Caring For The Devil’s Backbone Plant

Hailing from the tropical and subtropical parts of North and Central America, The Devil’s Backbone Plant, also known botanically as Euphorbia tithymaloides, is a striking plant worthy of any collection.

It has an unusual appearance and suits its name, as the thorny look of the plant means it resembles a spinal column!

It’s very low-maintenance which makes it a great option for pretty much anyone. 

Fancy growing your own Devil’s Backbone Plant? Here’s what you need to know.

How To Recognize The Devil’s Backbone Plant

This plant is quite a large shrub in its native habitat, reaching anywhere between 6 and 8 feet tall, and about 2 feet wide at maturity.

Indoors, this plant is probably going to reach between 2 and 6 feet tall, depending on the growing conditions you give the plant, and how much space it has.

This plant can also flower when it’s given enough light and nutrients, bursting into color in shades of green, white, red, or pink. 

These flowers are technically modified leaves rather than actual flowers, but they still look stunning.

The leaves can take on a hint of pink in bright light and warm temperatures, only adding to this plant’s beauty. 

Where To Grow Devil’s Backbone

It’s worth noting that as a Euphorbia species, the Devil’s Backbone Plant is classified as toxic, as the milky white sap can cause irritation, inflammation, and blistering.

So this is not a plant you want to keep in reach of pets or children!

Light Needs

The age-old bright and indirect position is good for most plants, and it is ideal for Euphorbia tithymaloides. 

Try to place your plant as close to an Eastern-facing or Northern-facing window as possible, and this should give the plant all the energy it needs. 

Eastern-facing aspects will get some direct sunlight, but as it is morning sunlight, it won’t harm the plant.

Temperature And Humidity

Both average household temperatures and humidity levels will be fine for this plant, provided that you keep it out of drafts, and away from sources of heat. Easy! 

Ideal Soil For Devil’s Backbone Succulents

Well-draining soil is a must for this plant. While a houseplant compost will do, if you add a handful of pumice to the mix, this will help divert excess moisture away from the roots and help prevent root rot.

When To Water Euphorbia Tithymaloides

Water this plant when the top inch or two of compost has dried out, but don’t wait any longer than this, as this is not a desert-dwelling plant, and can’t handle long dry periods.

Should You Feed Euphorbia Tithymaloides?

Euphorbia tithymaloides is not the most hungry, demanding plant out there. 

If you want it to grow a little faster, fertilize it a couple of times during the growing season using a houseplant feed, but otherwise, leave it be.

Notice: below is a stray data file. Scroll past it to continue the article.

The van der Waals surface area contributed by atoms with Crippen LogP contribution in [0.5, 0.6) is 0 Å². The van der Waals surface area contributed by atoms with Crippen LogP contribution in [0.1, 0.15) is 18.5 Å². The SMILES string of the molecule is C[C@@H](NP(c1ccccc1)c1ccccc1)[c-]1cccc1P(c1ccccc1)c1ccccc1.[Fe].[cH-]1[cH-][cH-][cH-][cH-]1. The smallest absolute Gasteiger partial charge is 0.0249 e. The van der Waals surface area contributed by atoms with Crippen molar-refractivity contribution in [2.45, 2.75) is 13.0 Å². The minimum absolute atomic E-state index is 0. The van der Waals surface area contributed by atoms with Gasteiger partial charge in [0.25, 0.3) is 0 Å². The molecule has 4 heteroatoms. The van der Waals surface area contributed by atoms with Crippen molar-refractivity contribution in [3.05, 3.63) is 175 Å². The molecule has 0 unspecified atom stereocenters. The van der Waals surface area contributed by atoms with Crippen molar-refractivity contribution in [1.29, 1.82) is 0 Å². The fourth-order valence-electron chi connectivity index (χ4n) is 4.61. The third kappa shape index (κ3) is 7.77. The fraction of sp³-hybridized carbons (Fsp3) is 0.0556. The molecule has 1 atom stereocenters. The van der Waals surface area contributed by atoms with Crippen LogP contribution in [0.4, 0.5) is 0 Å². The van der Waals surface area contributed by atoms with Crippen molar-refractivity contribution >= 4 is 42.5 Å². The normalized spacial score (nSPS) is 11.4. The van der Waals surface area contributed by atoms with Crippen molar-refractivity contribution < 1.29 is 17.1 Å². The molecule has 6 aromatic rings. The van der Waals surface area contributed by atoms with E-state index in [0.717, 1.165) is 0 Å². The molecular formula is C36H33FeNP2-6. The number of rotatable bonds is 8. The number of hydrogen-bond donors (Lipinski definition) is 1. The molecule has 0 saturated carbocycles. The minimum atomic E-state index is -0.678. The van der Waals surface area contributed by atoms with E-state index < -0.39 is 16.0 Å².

Once your plant starts to outgrow its pot, it’s worth feeding it as it will be running out of nutrients. Remember to scale back the feeding regime in the fall, and stop completely once winter arrives. 

How To Propagate The Devil’s Backbone Plant

As mentioned above, this plant is toxic, so be very careful when propagating it. Always use gloves when propagating Euphorbia species, and have a paper towel handy to mop up the sap.

Make sure you propagate your plants away from pets and children, too.

Take a four-inch stem cutting from your plant, letting it air dry for a day or two, before planting in an appropriate soil mix.

Keep the soil damp but not wet, and place it in a bright and warm spot. When you see new growth, your cutting has formed roots.

Troubleshooting Problems With The Devil’s Backbone Plant

Leaf Drop

Leaf drop is one of the most common problems with Euphorbia tithymaloides.

If you notice that several leaves are falling from your Devil’s Backbone Plant, this is usually a watering issue.

Take a look at the soil, and test it with your fingers. If it is very dry, and the soil is pulling away from the sides of the pot, it’s time to give your plant a good soaking. Then do it again.

Allow the excess water to drain, tipping out any that pools at the bottom of the pot.

Powdery Mildew

Another problem you might face when growing Euphorbia tithymaloides is powdery mildew. It looks exactly like it sounds, where a powdery mold settles on the leaves and stems. 

It’s easy enough to wipe this off with cotton dipped in apple cider vinegar, but you need to treat the cause.

Powdery mildew is usually caused by damp, warm, and dark conditions, where there isn’t enough air circulation around the plant, so move it somewhere brighter where air can flow freely around the plant.

Final Thoughts

Euphorbia tithymaloides adds drama to any room, but it might add more drama than you like if you keep it within reach of pets or children. 

This plant can be incredibly dangerous if ingested, so you may want to look for an alternative or grow this plant in a room pets or children cannot access.

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